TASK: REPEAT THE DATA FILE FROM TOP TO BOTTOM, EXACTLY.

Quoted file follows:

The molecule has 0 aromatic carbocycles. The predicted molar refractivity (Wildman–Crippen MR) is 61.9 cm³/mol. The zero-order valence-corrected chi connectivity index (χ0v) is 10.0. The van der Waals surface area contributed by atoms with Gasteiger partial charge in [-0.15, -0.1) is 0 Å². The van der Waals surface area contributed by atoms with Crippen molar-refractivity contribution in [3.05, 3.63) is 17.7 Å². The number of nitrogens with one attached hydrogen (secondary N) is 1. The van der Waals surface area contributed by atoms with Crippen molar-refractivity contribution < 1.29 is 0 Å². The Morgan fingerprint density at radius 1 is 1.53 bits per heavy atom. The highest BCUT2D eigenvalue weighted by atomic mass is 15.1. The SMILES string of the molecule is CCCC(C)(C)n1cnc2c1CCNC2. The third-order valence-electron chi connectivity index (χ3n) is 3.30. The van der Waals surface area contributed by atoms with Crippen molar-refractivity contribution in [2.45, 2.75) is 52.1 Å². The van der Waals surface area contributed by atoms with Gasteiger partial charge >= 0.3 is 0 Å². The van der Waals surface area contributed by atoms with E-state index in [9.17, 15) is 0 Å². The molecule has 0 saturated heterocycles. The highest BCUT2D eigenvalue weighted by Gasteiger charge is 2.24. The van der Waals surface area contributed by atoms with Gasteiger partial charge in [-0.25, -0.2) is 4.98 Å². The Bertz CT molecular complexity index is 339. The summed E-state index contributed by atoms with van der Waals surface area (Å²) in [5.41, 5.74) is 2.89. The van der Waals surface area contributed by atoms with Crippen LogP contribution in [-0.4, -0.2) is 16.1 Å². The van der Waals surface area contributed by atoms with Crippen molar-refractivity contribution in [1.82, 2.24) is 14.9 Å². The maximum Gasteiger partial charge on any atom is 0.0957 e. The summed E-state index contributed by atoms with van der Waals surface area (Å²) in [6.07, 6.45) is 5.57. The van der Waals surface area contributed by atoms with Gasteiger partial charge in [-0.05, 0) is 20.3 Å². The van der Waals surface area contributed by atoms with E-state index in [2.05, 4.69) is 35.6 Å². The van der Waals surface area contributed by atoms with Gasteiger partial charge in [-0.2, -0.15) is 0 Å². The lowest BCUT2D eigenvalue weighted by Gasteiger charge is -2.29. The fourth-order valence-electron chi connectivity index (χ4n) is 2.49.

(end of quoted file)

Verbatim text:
The molecule has 0 aromatic carbocycles. The predicted molar refractivity (Wildman–Crippen MR) is 61.9 cm³/mol. The zero-order valence-corrected chi connectivity index (χ0v) is 10.0. The van der Waals surface area contributed by atoms with Gasteiger partial charge in [-0.15, -0.1) is 0 Å². The van der Waals surface area contributed by atoms with Crippen molar-refractivity contribution in [3.05, 3.63) is 17.7 Å². The number of nitrogens with one attached hydrogen (secondary N) is 1. The van der Waals surface area contributed by atoms with Crippen molar-refractivity contribution < 1.29 is 0 Å². The Morgan fingerprint density at radius 1 is 1.53 bits per heavy atom. The highest BCUT2D eigenvalue weighted by atomic mass is 15.1. The SMILES string of the molecule is CCCC(C)(C)n1cnc2c1CCNC2. The third-order valence-electron chi connectivity index (χ3n) is 3.30. The van der Waals surface area contributed by atoms with Crippen molar-refractivity contribution in [2.45, 2.75) is 52.1 Å². The van der Waals surface area contributed by atoms with Gasteiger partial charge >= 0.3 is 0 Å². The van der Waals surface area contributed by atoms with E-state index in [9.17, 15) is 0 Å². The molecule has 0 saturated heterocycles. The highest BCUT2D eigenvalue weighted by Gasteiger charge is 2.24. The van der Waals surface area contributed by atoms with Gasteiger partial charge in [-0.25, -0.2) is 4.98 Å². The Bertz CT molecular complexity index is 339. The summed E-state index contributed by atoms with van der Waals surface area (Å²) in [5.41, 5.74) is 2.89. The van der Waals surface area contributed by atoms with Crippen LogP contribution in [-0.4, -0.2) is 16.1 Å². The van der Waals surface area contributed by atoms with Crippen molar-refractivity contribution in [1.82, 2.24) is 14.9 Å². The maximum Gasteiger partial charge on any atom is 0.0957 e. The summed E-state index contributed by atoms with van der Waals surface area (Å²) in [6.07, 6.45) is 5.57. The van der Waals surface area contributed by atoms with Gasteiger partial charge in [-0.05, 0) is 20.3 Å². The van der Waals surface area contributed by atoms with E-state index in [2.05, 4.69) is 35.6 Å². The van der Waals surface area contributed by atoms with Gasteiger partial charge in [-0.2, -0.15) is 0 Å². The lowest BCUT2D eigenvalue weighted by Gasteiger charge is -2.29. The fourth-order valence-electron chi connectivity index (χ4n) is 2.49.